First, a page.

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Pathophysiology of the Systemic Right Ventricle in Hypoplastic Left Heart Syndrome

Student thesis: Doctoral ThesisDoctor of Medicine

Background: Hypoplastic left heart syndrome (HLHS) describes a spectrum of
underdevelopment of the left heart, rendering it incapable of supporting the
systemic circulation. Improved results from Norwood palliation mean more
children are surviving into later childhood. The assessment of right ventricular
(RV) function is an important prognostic factor, but is complicated by wide
heterogeneity and complex geometry. Novel MRI and echocardiographic
techniques are non-invasive and may offer insight into the pathophysiology of
the systemic RV.

Methods: Current methods for assessing the RV were reviewed. MRI and
echocardiography were used and compared prospectively in HLHS patients to
investigate RV performance and changes in ventricular volumetry across the
palliative stages. The novel approach of pre-Fontan assessment using MRI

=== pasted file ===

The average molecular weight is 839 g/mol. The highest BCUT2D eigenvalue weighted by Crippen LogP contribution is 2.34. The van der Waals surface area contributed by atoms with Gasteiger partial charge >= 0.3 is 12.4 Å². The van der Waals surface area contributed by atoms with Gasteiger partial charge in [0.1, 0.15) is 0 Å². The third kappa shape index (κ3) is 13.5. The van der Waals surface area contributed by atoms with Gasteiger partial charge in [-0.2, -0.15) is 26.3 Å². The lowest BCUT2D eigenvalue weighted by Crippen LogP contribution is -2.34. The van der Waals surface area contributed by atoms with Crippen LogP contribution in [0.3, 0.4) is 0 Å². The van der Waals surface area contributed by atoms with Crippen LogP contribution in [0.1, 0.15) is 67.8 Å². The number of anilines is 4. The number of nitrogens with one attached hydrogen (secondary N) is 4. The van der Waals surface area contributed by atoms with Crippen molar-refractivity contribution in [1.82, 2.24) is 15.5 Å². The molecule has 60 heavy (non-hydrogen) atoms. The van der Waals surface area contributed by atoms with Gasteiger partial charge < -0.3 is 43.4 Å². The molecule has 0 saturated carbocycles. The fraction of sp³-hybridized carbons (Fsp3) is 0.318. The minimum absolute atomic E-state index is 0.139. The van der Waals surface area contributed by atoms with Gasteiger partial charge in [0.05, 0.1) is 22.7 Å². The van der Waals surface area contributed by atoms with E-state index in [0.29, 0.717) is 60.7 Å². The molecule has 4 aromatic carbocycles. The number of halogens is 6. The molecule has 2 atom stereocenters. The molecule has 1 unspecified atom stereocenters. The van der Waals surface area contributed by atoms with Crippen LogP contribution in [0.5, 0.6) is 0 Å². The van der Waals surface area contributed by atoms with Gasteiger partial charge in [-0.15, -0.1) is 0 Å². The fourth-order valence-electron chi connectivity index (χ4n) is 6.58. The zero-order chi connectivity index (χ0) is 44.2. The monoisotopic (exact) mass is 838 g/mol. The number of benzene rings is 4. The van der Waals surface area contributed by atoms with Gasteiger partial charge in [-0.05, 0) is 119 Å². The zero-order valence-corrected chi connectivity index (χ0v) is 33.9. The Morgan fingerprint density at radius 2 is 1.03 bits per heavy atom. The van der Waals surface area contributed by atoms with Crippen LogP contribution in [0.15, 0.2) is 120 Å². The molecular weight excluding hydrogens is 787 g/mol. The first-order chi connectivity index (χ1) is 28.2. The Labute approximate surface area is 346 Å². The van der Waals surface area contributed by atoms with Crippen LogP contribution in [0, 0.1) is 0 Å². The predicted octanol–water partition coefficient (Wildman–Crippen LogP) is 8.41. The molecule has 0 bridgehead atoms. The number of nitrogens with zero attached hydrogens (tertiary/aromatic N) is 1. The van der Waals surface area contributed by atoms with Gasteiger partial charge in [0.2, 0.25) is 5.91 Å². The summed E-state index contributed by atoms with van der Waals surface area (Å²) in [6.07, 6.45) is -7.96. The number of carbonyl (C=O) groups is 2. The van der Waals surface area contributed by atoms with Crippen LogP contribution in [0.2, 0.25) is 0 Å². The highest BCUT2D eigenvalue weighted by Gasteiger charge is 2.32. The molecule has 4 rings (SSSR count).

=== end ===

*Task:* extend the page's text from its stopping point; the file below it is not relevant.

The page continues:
and central venous pressure (CVP) measurement alone was compared to the
current literature.

Results: Echocardiographic subjective assessment of RV function in HLHS had
little concordance with MRI ejection fraction, showing the limitation of using this
method alone. MRI demonstrated significant RV volume unloading after hemi-
Fontan, with a shift of the Starling curve suggesting improved contractility. The
novel pre-Fontan assessment showed no difference in outcomes from the
published literature. Tissue Doppler time intervals were significantly different in
HLHS patients compared to normal hearts. Differences were also seen in tissue Doppler indices and speckle tracking derived strain between those with a significant residual left ventricle and those without

Conclusions: Novel MRI and echocardiographic techniques give unique and
reproducible insights into the morphologic and functional development of the
systemic RV across the stages of surgical palliation. Important differences
between the morphological subtypes were also noted. Based on this MD
thesis, reliable, easy to use, reproducible and non-invasive screening tools
have been established, validated and used for longitudinal follow-up. These
techniques may also lead to improved follow-up: predicting, or possibly
preventing systemic RV failure.
Original languageEnglish
Awarding Institution
Award date2013


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